Natural Treasure Hunt

My sons needed some encouragement to get outside yesterday morning as the day was gray. My oldest is obsessed with TV, so I told him to collect these items before he could watch any. During the process he forgot about watching TV and became totally engaged in the activity. While I started the list, he soon asked to make the pictures himself (none of my kids read yet). I was impressed at the textures that he put into the bark, and at his suggestion to add mushrooms to the collection items. I liked that this activity incorporates number recognition, following a list, using pictorial "reading" skills, and of course, nature.
The boys found their magnifying glasses and spied all around the yard. They found quite a few items not on the list, most of them alive. I had a long conversation with one about where to find twigs (underneath the pine trees), the difference between evergreen trees and deciduous trees; he ran to every tree in the yard and asked about it - we talked about broad flat leaves vs. small fine needles in clusters. After the collection period, they enjoyed taking everything out of the wagon and comparing the list to the items. As it turns out they had forgotten a few of them and eagerly searched out those last couple of objects.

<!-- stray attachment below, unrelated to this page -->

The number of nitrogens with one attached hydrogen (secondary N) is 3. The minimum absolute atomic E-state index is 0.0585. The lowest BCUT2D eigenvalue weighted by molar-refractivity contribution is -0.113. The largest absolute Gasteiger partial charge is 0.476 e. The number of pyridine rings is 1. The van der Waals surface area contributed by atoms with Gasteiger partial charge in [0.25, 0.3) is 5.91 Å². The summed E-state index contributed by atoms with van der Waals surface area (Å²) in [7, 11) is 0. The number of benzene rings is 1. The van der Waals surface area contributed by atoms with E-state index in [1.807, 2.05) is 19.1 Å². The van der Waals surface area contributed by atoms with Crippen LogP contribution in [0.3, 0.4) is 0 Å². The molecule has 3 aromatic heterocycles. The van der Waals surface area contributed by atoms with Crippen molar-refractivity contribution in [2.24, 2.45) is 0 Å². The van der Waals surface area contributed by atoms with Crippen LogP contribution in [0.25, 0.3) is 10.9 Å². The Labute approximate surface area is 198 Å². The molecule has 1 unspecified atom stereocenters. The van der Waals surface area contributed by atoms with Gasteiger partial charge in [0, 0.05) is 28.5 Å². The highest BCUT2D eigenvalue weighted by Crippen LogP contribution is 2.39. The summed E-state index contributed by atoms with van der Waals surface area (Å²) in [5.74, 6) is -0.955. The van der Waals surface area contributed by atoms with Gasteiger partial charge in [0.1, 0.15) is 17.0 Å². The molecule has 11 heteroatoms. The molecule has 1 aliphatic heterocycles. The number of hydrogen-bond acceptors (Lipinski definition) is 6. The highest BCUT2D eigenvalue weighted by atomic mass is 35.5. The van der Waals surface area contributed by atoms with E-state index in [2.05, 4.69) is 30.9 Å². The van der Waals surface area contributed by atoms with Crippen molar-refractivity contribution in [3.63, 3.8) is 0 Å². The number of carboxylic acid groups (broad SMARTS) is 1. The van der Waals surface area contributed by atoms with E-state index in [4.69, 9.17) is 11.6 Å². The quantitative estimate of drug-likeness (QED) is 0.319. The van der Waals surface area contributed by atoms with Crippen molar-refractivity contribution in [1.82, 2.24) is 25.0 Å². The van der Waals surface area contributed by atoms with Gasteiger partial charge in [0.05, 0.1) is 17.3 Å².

I have used this activity in the past as a way to get the kids out in the wintertime, when it's really cold and they need something short - in those cases you can just pick 3 or 4 things to get such as a dried up leaf, 2 pine cones, and 3 snowballs, and maybe one of those mittens that you left outside yesterday! In the autumn I've asked them how many different colors of leaves they can find. This has been an interesting excercise in the spectrum (one brother calls it yellow, another insists that it is brown - discuss!).
Usually my children need no incentive to go hiking, but if they were reluctant, introducing a list like this might sweeten the deal.

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